2012-10-29

Sexuality

I feel like in a lot of ways, America is rather twisted up when it comes to sexuality. I think this drives a lot of wedges between people, has a lot to do with the sexism we're still battling, and creates (or helps to create) a lot of strange and dangerous viewpoints in people. The stuff I'm going to talk about here is of course general, and there are many exceptions, but I do feel there is an overarching view towards sexuality in America that is rather backwards and very unhealthy. This is also really just the beginning of my trying to put these thoughts into words, so please bear with me if there are incomplete thoughts or not everything fits together perfectly.

To begin with, the human body, and especially the female body, is too often sexualized. In the minds of many Americans, the human body simply exists as a sexual object. Sometimes it is also something else (usually a tool for productivity: that is, work; or physical achievement, such as sports), but it is always a sexual object. Therefore, it is morally wrong to display it (because somehow sex is also morally wrong), and if it is displayed, it must be a sexual provocation (because it is a sexual object, what other reason would you have for displaying it?), and a moral degredation.

I've seen this latter viewpoint in action firsthand, in a mild way. Taken to the extreme, it would be pretty frightening. I believe this is the precursor to the "she wouldn't wear that skirt if she didn't want it" type of thoughts. The objectification of the body to such a level that the only purpose for it is sex.

This also applies to depictions of the human body in advertising, and in public in general. For instance, when we lived in Lithuania, we noticed in the grocery store one time that there was a bottle of cellulite cream, and it had a picture of a naked woman on it, rubbing the cream on her leg. It was obvious that this was not a sexual provocation, it was not meant to arouse you sexually when looking at the bottle, but was simply a photo displaying the use of the cream in the bottle. It's pretty hard to demonstrate applying a cream to your leg if you've got trousers on. However, this would not fly in the U.S., because that depiction of a woman would be seen as sexual provocation. In terms of art, as well, we tend to see any kind of nudity as sexual provocation, because once again, the body exists as a sexual object and the display of it therefore is sexual provocation.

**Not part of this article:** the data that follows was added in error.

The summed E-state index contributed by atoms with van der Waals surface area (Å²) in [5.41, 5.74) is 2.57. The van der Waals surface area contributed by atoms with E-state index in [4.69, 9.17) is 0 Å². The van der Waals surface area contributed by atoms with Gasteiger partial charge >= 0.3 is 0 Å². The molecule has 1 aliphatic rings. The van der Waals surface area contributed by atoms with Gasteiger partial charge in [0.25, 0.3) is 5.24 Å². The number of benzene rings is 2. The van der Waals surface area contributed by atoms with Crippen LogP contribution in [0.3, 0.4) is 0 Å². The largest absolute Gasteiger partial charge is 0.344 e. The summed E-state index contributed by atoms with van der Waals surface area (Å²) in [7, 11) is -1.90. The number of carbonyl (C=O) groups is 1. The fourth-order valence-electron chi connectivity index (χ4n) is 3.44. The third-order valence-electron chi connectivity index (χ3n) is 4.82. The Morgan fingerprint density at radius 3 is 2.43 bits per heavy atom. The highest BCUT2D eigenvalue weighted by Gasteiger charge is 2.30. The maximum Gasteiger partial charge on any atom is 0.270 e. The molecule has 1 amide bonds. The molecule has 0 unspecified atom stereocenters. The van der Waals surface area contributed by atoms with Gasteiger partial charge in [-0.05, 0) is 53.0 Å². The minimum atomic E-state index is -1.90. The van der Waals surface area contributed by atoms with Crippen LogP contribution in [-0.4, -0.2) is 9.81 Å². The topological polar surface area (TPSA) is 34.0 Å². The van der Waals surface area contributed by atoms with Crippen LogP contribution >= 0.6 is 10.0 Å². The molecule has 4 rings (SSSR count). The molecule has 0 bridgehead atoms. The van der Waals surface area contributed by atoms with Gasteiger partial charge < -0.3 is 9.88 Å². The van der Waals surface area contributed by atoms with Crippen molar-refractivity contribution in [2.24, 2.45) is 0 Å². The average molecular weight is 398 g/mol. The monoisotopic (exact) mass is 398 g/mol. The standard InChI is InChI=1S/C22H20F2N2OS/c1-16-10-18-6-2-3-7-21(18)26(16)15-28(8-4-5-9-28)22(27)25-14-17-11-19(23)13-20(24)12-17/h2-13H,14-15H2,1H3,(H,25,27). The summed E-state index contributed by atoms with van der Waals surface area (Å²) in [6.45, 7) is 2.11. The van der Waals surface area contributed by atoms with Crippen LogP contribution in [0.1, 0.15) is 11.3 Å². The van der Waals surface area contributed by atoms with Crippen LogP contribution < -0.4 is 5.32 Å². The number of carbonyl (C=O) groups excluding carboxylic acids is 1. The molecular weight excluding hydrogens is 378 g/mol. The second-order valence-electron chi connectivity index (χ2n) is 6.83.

As with many things, this is skewed towards the female body. For instance - why is displaying a female nipple so much worse than displaying a male nipple? Because there is a breast attached? Why is a female breast so much more inappropriate than a male chest? Why is it that if a woman's blouse is low-cut or her skirt too short (and by whose standards?), she's asking to be raped, but if a man wanders around with their shirt off, or even naked, there is no such reaction (there may be a different reaction, such as mental derangement, but not that the man was asking to be raped)? Why is it that a woman's body is inherently a sexual object any more than a man's?

To compound things, not only are we twisting our views of sexuality, but by being so repressive - by pushing the human body into that 'bad' moral category, and trying to hide it away, we are both unnecessarily titillating and repressing ourselves at the same time. This has much the same effect as a drunk man at a strip club who is not allowed to touch the girls, but is getting really turned on for some period of time. We build up the body as a sexual object to such an extent, and forbid it to such an extent, that we can kind of whip ourselves into a frenzy. Some people can keep this up for a very long time, but just like bottling up anger and frustration in a relationship, it doesn't just go away if you ignore it, and eventually it all comes pouring out.